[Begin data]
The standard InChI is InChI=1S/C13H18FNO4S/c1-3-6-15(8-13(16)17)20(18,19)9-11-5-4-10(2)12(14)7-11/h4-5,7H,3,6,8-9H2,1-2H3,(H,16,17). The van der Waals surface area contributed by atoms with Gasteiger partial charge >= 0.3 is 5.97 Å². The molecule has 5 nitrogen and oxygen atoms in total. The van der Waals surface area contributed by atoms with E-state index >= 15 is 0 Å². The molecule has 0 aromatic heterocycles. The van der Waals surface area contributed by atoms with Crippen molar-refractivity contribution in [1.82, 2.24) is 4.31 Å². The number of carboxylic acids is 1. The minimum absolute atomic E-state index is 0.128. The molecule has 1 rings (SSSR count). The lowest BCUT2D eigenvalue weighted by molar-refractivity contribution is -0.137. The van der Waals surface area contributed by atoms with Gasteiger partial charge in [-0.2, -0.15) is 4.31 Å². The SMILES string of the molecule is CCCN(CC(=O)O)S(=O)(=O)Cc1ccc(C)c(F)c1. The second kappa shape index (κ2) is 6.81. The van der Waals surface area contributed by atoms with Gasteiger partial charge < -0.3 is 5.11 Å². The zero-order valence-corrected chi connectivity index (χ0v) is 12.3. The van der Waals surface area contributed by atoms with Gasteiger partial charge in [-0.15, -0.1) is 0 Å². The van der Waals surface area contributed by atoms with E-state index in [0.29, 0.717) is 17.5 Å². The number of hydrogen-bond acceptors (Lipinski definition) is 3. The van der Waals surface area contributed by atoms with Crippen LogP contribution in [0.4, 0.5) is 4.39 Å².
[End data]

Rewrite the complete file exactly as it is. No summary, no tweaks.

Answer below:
The standard InChI is InChI=1S/C13H18FNO4S/c1-3-6-15(8-13(16)17)20(18,19)9-11-5-4-10(2)12(14)7-11/h4-5,7H,3,6,8-9H2,1-2H3,(H,16,17). The van der Waals surface area contributed by atoms with Gasteiger partial charge >= 0.3 is 5.97 Å². The molecule has 5 nitrogen and oxygen atoms in total. The van der Waals surface area contributed by atoms with E-state index >= 15 is 0 Å². The molecule has 0 aromatic heterocycles. The van der Waals surface area contributed by atoms with Crippen molar-refractivity contribution in [1.82, 2.24) is 4.31 Å². The number of carboxylic acids is 1. The minimum absolute atomic E-state index is 0.128. The molecule has 1 rings (SSSR count). The lowest BCUT2D eigenvalue weighted by molar-refractivity contribution is -0.137. The van der Waals surface area contributed by atoms with Gasteiger partial charge in [-0.2, -0.15) is 4.31 Å². The SMILES string of the molecule is CCCN(CC(=O)O)S(=O)(=O)Cc1ccc(C)c(F)c1. The second kappa shape index (κ2) is 6.81. The van der Waals surface area contributed by atoms with Gasteiger partial charge < -0.3 is 5.11 Å². The zero-order valence-corrected chi connectivity index (χ0v) is 12.3. The van der Waals surface area contributed by atoms with Gasteiger partial charge in [-0.15, -0.1) is 0 Å². The van der Waals surface area contributed by atoms with E-state index in [0.29, 0.717) is 17.5 Å². The number of hydrogen-bond acceptors (Lipinski definition) is 3. The van der Waals surface area contributed by atoms with Crippen LogP contribution in [0.4, 0.5) is 4.39 Å².